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This is the BSDA Study Guide Book written via a wiki collaboration. This is a work in progress. You may contribute to or discuss this specific page at

Determine the directory structure of a system


Be able to quickly determine the directory layout used by BSD systems.


Of course, the cd, find(1) and ls(1) commands can be used to explore the directory layout of the BSD system. The following are the main directories found on a standard BSD system:

  • / the main directory, the root of the filesystem
  • /bin/ essential user commands
  • /dev/ special device files TODO: is mknod and device files covered in this book? If so point to it
  • /etc/ various configurations, user databases, and startup scripts
  • /home/ the "home" (default login) directories owned by users
  • /sbin/ essential system and administration tools
  • /tmp/ scratch space for temporary files
  • /usr/ most of the applications, documentation, and application data files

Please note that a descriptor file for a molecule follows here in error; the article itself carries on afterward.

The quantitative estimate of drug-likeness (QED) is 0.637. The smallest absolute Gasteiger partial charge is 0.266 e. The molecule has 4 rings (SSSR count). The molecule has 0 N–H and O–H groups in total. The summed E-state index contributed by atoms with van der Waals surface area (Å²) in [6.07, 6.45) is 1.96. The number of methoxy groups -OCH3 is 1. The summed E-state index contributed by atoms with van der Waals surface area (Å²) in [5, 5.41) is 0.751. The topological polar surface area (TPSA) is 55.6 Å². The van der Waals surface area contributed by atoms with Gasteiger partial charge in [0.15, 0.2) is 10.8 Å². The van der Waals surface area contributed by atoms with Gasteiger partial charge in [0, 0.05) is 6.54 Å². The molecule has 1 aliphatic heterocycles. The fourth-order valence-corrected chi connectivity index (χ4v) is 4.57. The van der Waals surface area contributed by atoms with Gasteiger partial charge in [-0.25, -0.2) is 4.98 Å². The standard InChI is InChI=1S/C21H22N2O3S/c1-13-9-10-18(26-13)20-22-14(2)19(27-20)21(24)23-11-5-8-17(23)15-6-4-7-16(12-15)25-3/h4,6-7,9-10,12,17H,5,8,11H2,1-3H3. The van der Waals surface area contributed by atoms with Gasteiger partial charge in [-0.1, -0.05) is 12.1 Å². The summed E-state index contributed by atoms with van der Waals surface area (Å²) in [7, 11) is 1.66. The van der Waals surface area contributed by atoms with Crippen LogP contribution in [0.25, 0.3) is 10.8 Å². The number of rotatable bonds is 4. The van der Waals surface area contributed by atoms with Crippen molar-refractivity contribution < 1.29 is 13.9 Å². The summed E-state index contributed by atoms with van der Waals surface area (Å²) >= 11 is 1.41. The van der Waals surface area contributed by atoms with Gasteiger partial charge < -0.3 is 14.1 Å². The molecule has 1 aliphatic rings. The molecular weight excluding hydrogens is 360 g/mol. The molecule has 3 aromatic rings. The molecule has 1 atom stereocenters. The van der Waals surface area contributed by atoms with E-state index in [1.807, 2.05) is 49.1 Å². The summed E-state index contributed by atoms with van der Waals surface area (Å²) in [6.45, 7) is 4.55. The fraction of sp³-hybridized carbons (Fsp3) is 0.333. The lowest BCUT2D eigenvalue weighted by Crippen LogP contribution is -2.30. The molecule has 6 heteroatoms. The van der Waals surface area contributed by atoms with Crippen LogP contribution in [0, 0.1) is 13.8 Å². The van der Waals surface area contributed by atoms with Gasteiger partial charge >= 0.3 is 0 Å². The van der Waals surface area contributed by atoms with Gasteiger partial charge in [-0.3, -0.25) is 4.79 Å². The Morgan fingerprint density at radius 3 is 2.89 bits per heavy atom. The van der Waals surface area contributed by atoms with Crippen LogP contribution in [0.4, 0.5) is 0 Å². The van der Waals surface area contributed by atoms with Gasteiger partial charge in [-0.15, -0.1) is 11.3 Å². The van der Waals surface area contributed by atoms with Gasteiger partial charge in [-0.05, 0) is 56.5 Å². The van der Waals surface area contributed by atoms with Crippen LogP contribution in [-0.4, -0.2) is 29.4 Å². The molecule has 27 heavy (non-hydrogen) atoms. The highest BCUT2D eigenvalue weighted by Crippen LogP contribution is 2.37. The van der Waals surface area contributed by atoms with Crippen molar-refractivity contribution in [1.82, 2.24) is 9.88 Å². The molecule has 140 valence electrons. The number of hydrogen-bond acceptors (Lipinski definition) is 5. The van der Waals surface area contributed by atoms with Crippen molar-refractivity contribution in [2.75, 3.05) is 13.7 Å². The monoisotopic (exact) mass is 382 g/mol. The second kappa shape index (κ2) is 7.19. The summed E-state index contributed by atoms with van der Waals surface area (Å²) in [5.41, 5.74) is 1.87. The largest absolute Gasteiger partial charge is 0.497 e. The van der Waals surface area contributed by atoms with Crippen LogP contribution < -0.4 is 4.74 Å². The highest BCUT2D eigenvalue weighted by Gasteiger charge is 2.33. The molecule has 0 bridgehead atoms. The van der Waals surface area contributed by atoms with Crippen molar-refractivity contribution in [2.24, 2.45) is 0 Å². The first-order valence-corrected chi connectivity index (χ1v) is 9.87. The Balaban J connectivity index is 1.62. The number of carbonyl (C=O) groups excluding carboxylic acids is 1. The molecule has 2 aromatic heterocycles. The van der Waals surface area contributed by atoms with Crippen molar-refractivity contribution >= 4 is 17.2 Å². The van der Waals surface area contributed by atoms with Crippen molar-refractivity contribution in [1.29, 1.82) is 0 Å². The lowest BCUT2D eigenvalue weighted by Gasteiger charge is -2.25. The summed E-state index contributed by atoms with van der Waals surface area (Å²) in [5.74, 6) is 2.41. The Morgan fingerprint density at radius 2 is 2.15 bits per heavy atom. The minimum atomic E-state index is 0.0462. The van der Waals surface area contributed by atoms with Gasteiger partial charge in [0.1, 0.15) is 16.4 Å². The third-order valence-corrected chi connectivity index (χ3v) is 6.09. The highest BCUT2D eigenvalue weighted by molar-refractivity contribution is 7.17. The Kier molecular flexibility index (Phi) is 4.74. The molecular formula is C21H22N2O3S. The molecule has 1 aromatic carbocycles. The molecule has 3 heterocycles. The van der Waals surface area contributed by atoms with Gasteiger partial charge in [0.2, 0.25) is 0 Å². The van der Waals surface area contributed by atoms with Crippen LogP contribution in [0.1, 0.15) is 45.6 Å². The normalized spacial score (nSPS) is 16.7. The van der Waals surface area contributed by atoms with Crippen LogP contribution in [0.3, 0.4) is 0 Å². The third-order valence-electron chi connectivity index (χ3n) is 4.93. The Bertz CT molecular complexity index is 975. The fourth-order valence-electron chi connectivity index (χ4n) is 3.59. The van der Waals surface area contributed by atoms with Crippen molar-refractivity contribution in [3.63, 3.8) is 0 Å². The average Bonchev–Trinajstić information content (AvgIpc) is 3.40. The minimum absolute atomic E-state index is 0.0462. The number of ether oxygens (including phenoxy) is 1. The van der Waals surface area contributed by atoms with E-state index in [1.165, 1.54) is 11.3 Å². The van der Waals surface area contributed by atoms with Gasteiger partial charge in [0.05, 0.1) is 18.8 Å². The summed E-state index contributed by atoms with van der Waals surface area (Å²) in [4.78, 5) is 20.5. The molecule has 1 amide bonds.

• /var/ log files, mail and printer spools, system databases, and other frequently changing data

TODO: cross-reference to section that covers it better

TODO: /lib/, /libexec/

TODO: list some of the main directories and explain (see hier(7))

For more details, read the hier(7) manual page which provides an outline of filesystem hierarchy. The man page lists common directories and with basic explanations. (TODO: FOOTNOTE: The NetBSD hier(7) manual also lists common files.)

The locate, find, and which commands and the PATH environment variable can also be useful for becoming familiar with a system; they are introduced in section Locate files and binaries on a system.


Practice Exercises

  1. List the directories under /etc/.
  2. Compare the directory layout under /usr/ with the /. TODO: reword this
  3. Do a directory listing in each of the main directories listed earlier. TODO: listed above?

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